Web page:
Date of Award


Document Type


Degree Name

Doctor of Philosophy (PhD)


College of Humanities and Social Sciences



Thesis Sponsor/Dissertation Chair/Project Chair

Joshua Sandry

Committee Member

Sarah Lowe

Committee Member

Kate Walsh

Committee Member

Daniel Simonet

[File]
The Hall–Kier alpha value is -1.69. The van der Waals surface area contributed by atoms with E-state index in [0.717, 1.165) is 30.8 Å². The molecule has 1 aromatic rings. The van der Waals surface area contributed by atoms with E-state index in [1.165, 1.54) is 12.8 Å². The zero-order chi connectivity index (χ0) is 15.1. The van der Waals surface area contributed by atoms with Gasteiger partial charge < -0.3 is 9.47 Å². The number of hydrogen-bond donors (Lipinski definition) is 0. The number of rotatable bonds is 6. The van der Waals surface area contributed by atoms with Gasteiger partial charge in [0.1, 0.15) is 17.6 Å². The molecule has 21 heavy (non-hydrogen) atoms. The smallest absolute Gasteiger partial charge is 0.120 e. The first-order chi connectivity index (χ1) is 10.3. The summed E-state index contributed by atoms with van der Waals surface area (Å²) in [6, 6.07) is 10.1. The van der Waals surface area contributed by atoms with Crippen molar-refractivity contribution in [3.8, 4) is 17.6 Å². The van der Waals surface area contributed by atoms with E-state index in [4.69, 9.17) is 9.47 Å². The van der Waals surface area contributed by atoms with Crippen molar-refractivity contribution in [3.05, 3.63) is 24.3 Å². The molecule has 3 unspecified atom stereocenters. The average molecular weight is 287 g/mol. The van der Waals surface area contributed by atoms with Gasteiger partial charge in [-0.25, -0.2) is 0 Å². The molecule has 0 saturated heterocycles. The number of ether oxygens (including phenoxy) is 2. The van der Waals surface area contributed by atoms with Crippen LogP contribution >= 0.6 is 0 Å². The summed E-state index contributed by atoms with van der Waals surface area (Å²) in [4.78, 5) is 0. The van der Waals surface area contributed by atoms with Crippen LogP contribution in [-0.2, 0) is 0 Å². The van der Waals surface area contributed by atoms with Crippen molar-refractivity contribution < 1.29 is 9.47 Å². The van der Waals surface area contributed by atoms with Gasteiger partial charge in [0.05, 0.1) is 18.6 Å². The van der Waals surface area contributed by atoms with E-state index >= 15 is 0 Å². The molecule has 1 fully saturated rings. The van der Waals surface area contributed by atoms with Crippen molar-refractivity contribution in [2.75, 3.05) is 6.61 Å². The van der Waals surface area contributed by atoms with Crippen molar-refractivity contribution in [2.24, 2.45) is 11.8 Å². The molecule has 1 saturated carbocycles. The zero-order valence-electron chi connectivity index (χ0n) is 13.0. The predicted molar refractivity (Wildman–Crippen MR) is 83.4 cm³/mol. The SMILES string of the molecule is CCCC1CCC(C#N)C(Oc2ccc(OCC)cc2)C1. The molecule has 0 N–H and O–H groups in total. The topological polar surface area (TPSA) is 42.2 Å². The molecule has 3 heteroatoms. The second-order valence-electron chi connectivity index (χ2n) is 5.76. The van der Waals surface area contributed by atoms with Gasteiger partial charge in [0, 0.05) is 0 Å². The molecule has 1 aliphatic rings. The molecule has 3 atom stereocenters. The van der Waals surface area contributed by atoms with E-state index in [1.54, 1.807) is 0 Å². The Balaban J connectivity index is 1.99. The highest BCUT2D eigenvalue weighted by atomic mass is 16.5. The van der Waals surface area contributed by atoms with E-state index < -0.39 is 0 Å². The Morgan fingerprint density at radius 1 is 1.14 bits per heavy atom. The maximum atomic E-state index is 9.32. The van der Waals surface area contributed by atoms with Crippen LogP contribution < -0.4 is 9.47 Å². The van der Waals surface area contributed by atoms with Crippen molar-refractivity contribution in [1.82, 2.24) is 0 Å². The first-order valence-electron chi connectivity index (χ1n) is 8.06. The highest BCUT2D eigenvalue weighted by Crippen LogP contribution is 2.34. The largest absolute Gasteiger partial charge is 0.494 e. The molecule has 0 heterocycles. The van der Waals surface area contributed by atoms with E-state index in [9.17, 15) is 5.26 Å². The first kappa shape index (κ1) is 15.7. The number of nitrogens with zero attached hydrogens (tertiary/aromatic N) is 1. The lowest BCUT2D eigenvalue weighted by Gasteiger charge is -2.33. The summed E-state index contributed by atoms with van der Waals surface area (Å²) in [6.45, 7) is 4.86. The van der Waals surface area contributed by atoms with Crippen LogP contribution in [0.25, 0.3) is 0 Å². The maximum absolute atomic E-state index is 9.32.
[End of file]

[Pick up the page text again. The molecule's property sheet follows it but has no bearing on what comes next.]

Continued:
Sexual assault is highly prevalent on college campuses in the United States (U.S.), such that college students are at high risk for sexual victimization. Furthermore, while the disclosure rates to informal sources are more prevalent, disclosure to formal sources (e.g., legal authorities and university staff) and mental health service use of college students who have experienced sexual assault are low. As such, understanding the factors that either facilitate or hinder disclosure and service-seeking is of critical importance. Research has identified rape myth acceptance (RMA) and acknowledgment of the victimization (i.e., whether the survivor labels their experience as sexual assault) as two factors that shape the likelihood of whether a college survivor will disclose the incident or seek mental health services post-assault. The present study, therefore, focused on two aims: 1) to examine whether levels of RMA and acknowledgment are predictive of disclosing sexual assault and mental health service-seeking behaviors among college student survivors, and 2) to assess the indirect effects of RMA on disclosing the incident or seeking services for the assault via acknowledgment. Results identified RMA and acknowledgment as predictors of disclosure and service-seeking behaviors. Additionally, analyses provided evidence that certain types of rape myths are predictive of the outcomes. Results did not provide supporting evidence for the indirect effect of RMA on disclosure and service-seeking via acknowledgment. Implications for prevention, advocacy, and clinical practice, as well as future directions for research, are provided.

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